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"Beowulf" By Raffel, Burton: "Good Is Superior To Evil"

1597 words - 6 pages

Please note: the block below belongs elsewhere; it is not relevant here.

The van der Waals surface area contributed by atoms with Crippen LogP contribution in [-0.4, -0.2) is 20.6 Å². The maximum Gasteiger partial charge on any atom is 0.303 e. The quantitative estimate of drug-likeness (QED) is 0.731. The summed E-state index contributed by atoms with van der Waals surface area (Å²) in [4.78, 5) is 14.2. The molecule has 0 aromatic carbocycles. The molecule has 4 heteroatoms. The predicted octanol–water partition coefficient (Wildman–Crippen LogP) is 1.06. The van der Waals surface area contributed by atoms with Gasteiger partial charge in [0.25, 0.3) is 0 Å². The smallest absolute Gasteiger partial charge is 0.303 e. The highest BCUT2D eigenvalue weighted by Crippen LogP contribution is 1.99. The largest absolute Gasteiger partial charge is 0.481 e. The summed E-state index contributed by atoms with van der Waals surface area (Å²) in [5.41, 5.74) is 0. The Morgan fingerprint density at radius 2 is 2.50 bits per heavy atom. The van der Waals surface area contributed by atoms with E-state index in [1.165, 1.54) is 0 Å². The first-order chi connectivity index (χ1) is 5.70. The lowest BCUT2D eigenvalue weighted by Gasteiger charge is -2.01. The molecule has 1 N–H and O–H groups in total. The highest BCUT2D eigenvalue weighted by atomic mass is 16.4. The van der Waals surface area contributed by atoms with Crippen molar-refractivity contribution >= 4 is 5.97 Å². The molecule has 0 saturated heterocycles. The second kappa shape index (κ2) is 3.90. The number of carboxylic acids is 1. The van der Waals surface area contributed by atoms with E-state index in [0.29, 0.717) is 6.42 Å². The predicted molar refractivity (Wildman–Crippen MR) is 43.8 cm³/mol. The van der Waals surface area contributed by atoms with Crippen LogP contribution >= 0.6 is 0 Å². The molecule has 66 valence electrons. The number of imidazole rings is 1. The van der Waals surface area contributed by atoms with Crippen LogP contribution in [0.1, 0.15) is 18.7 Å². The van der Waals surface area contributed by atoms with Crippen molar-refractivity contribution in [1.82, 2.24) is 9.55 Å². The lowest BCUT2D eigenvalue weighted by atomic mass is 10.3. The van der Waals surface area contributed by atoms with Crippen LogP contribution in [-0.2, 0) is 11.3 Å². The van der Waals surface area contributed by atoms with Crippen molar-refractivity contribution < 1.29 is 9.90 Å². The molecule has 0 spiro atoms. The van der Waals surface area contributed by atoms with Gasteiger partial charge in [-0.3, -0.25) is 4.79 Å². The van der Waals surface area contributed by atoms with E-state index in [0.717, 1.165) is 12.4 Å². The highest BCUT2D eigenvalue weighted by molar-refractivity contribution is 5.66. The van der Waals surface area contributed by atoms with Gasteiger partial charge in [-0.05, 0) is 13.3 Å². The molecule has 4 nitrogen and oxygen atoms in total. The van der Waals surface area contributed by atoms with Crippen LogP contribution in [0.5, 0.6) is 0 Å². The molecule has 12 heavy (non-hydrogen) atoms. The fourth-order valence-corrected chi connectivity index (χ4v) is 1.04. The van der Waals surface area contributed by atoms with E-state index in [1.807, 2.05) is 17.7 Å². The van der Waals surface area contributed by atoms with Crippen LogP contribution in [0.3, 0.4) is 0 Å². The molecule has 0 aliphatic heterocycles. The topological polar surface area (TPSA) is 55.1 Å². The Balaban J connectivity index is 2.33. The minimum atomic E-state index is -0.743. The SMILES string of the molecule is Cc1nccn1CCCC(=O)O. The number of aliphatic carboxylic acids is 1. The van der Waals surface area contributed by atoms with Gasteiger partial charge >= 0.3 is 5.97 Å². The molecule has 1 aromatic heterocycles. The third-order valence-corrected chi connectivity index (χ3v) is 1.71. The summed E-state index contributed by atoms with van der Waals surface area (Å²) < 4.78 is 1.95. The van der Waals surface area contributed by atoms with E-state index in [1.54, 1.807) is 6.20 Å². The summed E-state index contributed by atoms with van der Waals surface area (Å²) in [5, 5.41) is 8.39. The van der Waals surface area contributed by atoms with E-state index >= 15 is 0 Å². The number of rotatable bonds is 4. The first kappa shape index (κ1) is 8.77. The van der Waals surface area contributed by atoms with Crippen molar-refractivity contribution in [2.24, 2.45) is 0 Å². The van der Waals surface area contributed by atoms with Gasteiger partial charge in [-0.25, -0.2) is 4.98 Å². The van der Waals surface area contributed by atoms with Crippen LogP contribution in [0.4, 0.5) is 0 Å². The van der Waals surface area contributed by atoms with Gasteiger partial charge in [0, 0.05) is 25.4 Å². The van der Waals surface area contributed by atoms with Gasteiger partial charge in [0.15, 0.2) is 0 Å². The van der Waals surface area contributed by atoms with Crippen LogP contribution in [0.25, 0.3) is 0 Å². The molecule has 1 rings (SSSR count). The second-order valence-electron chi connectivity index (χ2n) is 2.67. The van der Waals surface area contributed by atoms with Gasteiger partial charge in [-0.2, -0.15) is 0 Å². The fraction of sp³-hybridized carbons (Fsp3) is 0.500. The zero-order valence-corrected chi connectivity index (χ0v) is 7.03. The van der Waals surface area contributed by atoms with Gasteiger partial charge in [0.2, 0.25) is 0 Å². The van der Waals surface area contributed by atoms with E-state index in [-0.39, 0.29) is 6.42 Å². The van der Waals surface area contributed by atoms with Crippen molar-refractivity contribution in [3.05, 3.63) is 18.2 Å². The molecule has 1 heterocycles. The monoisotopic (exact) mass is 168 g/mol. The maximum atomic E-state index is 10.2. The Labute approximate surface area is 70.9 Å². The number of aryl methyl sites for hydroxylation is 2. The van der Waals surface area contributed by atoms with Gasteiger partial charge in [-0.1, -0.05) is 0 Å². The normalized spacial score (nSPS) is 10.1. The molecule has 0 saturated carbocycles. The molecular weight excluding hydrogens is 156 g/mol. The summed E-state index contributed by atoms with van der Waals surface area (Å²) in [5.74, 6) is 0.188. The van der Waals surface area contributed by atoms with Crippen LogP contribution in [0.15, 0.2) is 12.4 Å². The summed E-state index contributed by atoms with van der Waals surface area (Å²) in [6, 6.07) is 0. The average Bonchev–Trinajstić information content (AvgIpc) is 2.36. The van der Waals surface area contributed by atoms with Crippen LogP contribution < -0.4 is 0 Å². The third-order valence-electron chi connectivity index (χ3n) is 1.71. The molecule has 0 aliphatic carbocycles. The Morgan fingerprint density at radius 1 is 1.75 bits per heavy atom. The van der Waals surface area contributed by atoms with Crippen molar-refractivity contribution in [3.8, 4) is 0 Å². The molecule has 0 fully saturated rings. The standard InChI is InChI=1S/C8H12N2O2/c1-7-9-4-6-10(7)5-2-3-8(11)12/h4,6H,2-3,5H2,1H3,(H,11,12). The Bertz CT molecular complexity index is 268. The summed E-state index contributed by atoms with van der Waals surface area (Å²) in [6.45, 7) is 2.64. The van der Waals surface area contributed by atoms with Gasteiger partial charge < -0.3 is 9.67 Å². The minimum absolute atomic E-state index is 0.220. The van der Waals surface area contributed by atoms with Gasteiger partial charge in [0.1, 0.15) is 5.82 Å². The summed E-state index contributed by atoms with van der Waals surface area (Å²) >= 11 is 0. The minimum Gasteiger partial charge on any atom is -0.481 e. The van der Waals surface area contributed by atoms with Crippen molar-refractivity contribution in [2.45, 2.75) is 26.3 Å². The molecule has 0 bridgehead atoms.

It has once been said, "Good is all that serves life, and evil is all that serves death. Good is reverence for life...and all that enhances life. Evil is all that stifles life, narrows it down, and cuts it to pieces" (Emily Coombs). This statement is true in every piece of writing or shows where there is a dispute among good and evil. Good versus evil is a theme that is very eye catching for a reader and it is the most common theme in literature. Wherever there is good, one will always find evil because without evil the good cannot be classified as good. And a similar trend to the argument with good versus evil is the fact that good always conquers evil. In Beowulf, the clash between good and evil is portrayed through Grendel, Grendel's mother, the Dragon, and Beowulf; moreover, in the end, we come to realize that good is always virtuous of evil.Upon hearing the misfortune of the Danes, Beowulf, a man with a history of bravery, comes for the rescue of the Danes from the hands of the evil Grendel. Beowulf portrays the image of a very strong and confident warrior who fights without weapons and has no fear. The only weapon Beowulf carries is his faith in God. On the night of the feast Beowulf hears about the monstrous Grendel and where he lives: "Not hell but hell on earth. He was spawned in that slime/Of Cain, murderous creatures banished/ By God, punished forever for the crime/ Of Abel's death" (Burton Raffel, lines 101-108). Beowulf shows no fear for Grendel; therefore, giving Hrothgar and the Danes hope that their misery will end. Beowulf assures the Danes that he will win the battle with Grendel, he states: "When we crossed the sea, my comrades/ And I, I already knew that all/ My purpose was this: to win the good will/ Of your people or die in battle, pressed/ In Grendel's fierce grip. Let me live in greatness/ And courage, or here in this hall welcome/ My death" (Burton Raffel, lines 632-638). Beowulf has the chance to prove himself and act upon his promises when Grendel returns. Beowulf watches Grendel "snatch a him apart, cut his body to bits with powerful jaws, drink his blood from his veins and bolt him down hands and feet..." (Burton Raffel, lines 739-743). Seeing this, Beowulf loses his hope for victory because he is introduced to the uncanny appearance of Grendel. Putting aside his fear, Beowulf manages to snap Grendel's arm off by gripping onto his arm when he reaches to slay him. This portrays his bravery and almighty power. He put all his strength into putting Grendel in pain; therefore, he accomplished his goal. Grendel's actions towards the Geats proves the saying that states, "Evil is all that stifles life, narrows it down, and cuts it to pieces," and Beowulf's victory coincides with the fact that "Good is all that serves life" (Emily Coombs). Overall, Beowulf's conquering of Grendel once again proves the everlasting statement that good will always conquer evil. Grendel's suffering reveals Beowulf's loyalty to the Danes...

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